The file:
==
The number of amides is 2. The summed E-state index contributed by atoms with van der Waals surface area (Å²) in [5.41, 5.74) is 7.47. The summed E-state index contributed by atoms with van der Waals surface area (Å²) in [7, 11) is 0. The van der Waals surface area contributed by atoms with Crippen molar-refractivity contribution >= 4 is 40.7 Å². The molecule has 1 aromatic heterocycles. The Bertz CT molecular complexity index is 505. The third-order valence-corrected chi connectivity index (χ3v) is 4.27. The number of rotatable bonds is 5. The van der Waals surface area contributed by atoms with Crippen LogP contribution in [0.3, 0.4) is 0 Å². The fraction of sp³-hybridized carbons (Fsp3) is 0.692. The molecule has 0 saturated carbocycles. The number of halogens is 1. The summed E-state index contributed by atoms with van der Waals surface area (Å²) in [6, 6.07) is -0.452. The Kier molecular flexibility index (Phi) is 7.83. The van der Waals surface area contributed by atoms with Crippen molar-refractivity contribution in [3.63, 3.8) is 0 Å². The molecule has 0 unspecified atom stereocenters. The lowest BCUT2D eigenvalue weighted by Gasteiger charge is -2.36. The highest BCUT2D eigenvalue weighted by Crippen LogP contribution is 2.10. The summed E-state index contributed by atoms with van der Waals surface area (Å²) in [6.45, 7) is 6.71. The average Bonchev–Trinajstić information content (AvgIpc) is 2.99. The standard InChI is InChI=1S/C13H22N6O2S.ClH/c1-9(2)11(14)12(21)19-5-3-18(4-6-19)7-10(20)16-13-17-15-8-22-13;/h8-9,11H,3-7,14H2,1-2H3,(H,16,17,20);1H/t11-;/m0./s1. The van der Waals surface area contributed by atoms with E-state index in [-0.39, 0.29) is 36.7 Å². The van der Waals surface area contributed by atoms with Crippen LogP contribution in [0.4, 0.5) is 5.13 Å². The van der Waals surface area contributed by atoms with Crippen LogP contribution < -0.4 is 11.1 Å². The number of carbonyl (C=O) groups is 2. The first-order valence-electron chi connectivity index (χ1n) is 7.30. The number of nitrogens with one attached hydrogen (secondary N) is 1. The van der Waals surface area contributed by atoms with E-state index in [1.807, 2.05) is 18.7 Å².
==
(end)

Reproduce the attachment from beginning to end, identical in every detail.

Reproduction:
The number of amides is 2. The summed E-state index contributed by atoms with van der Waals surface area (Å²) in [5.41, 5.74) is 7.47. The summed E-state index contributed by atoms with van der Waals surface area (Å²) in [7, 11) is 0. The van der Waals surface area contributed by atoms with Crippen molar-refractivity contribution >= 4 is 40.7 Å². The molecule has 1 aromatic heterocycles. The Bertz CT molecular complexity index is 505. The third-order valence-corrected chi connectivity index (χ3v) is 4.27. The number of rotatable bonds is 5. The van der Waals surface area contributed by atoms with Crippen LogP contribution in [0.3, 0.4) is 0 Å². The fraction of sp³-hybridized carbons (Fsp3) is 0.692. The molecule has 0 saturated carbocycles. The number of halogens is 1. The summed E-state index contributed by atoms with van der Waals surface area (Å²) in [6, 6.07) is -0.452. The Kier molecular flexibility index (Phi) is 7.83. The van der Waals surface area contributed by atoms with Crippen molar-refractivity contribution in [3.63, 3.8) is 0 Å². The molecule has 0 unspecified atom stereocenters. The lowest BCUT2D eigenvalue weighted by Gasteiger charge is -2.36. The highest BCUT2D eigenvalue weighted by Crippen LogP contribution is 2.10. The summed E-state index contributed by atoms with van der Waals surface area (Å²) in [6.45, 7) is 6.71. The average Bonchev–Trinajstić information content (AvgIpc) is 2.99. The standard InChI is InChI=1S/C13H22N6O2S.ClH/c1-9(2)11(14)12(21)19-5-3-18(4-6-19)7-10(20)16-13-17-15-8-22-13;/h8-9,11H,3-7,14H2,1-2H3,(H,16,17,20);1H/t11-;/m0./s1. The van der Waals surface area contributed by atoms with E-state index in [-0.39, 0.29) is 36.7 Å². The van der Waals surface area contributed by atoms with Crippen LogP contribution in [0.4, 0.5) is 5.13 Å². The van der Waals surface area contributed by atoms with Crippen LogP contribution < -0.4 is 11.1 Å². The number of carbonyl (C=O) groups is 2. The first-order valence-electron chi connectivity index (χ1n) is 7.30. The number of nitrogens with one attached hydrogen (secondary N) is 1. The van der Waals surface area contributed by atoms with E-state index in [1.807, 2.05) is 18.7 Å².